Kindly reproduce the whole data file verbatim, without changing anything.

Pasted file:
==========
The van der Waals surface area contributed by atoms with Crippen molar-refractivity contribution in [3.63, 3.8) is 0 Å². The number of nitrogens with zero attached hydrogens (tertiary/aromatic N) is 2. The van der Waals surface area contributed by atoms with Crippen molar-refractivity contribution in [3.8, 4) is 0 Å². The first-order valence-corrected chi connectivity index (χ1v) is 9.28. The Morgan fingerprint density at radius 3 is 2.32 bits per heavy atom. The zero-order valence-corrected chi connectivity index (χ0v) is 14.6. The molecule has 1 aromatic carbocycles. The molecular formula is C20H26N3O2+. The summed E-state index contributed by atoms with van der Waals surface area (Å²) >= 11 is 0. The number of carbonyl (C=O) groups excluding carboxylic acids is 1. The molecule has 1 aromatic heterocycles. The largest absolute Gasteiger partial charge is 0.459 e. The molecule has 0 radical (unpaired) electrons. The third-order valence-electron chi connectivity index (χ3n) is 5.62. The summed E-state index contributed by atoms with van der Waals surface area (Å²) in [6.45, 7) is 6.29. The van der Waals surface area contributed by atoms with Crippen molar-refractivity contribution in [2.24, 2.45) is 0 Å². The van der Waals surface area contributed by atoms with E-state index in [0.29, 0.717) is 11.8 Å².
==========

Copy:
The van der Waals surface area contributed by atoms with Crippen molar-refractivity contribution in [3.63, 3.8) is 0 Å². The number of nitrogens with zero attached hydrogens (tertiary/aromatic N) is 2. The van der Waals surface area contributed by atoms with Crippen molar-refractivity contribution in [3.8, 4) is 0 Å². The first-order valence-corrected chi connectivity index (χ1v) is 9.28. The Morgan fingerprint density at radius 3 is 2.32 bits per heavy atom. The zero-order valence-corrected chi connectivity index (χ0v) is 14.6. The molecule has 1 aromatic carbocycles. The molecular formula is C20H26N3O2+. The summed E-state index contributed by atoms with van der Waals surface area (Å²) >= 11 is 0. The number of carbonyl (C=O) groups excluding carboxylic acids is 1. The molecule has 1 aromatic heterocycles. The largest absolute Gasteiger partial charge is 0.459 e. The molecule has 0 radical (unpaired) electrons. The third-order valence-electron chi connectivity index (χ3n) is 5.62. The summed E-state index contributed by atoms with van der Waals surface area (Å²) in [6.45, 7) is 6.29. The van der Waals surface area contributed by atoms with Crippen molar-refractivity contribution in [2.24, 2.45) is 0 Å². The van der Waals surface area contributed by atoms with E-state index in [0.29, 0.717) is 11.8 Å².